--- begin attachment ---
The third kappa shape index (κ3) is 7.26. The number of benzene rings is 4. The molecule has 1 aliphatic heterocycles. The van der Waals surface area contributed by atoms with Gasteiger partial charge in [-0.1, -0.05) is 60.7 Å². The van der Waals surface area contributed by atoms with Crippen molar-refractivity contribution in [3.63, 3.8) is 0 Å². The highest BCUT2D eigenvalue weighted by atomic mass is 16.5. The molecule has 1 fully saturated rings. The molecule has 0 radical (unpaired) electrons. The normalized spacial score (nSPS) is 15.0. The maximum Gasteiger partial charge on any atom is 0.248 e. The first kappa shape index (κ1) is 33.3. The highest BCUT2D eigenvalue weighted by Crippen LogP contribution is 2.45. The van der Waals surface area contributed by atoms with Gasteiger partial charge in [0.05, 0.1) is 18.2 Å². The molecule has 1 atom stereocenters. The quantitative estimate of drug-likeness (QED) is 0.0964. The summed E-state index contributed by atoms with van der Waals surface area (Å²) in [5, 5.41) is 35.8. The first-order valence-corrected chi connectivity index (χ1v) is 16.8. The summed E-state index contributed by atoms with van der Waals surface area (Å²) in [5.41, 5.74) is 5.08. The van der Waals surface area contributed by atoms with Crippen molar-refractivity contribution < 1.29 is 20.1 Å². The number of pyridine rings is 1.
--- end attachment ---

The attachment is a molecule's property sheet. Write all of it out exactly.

The third kappa shape index (κ3) is 7.26. The number of benzene rings is 4. The molecule has 1 aliphatic heterocycles. The van der Waals surface area contributed by atoms with Gasteiger partial charge in [-0.1, -0.05) is 60.7 Å². The van der Waals surface area contributed by atoms with Crippen molar-refractivity contribution in [3.63, 3.8) is 0 Å². The highest BCUT2D eigenvalue weighted by atomic mass is 16.5. The molecule has 1 fully saturated rings. The molecule has 0 radical (unpaired) electrons. The normalized spacial score (nSPS) is 15.0. The maximum Gasteiger partial charge on any atom is 0.248 e. The first kappa shape index (κ1) is 33.3. The highest BCUT2D eigenvalue weighted by Crippen LogP contribution is 2.45. The van der Waals surface area contributed by atoms with Gasteiger partial charge in [0.05, 0.1) is 18.2 Å². The molecule has 1 atom stereocenters. The quantitative estimate of drug-likeness (QED) is 0.0964. The summed E-state index contributed by atoms with van der Waals surface area (Å²) in [5, 5.41) is 35.8. The first-order valence-corrected chi connectivity index (χ1v) is 16.8. The summed E-state index contributed by atoms with van der Waals surface area (Å²) in [5.41, 5.74) is 5.08. The van der Waals surface area contributed by atoms with Crippen molar-refractivity contribution < 1.29 is 20.1 Å². The number of pyridine rings is 1.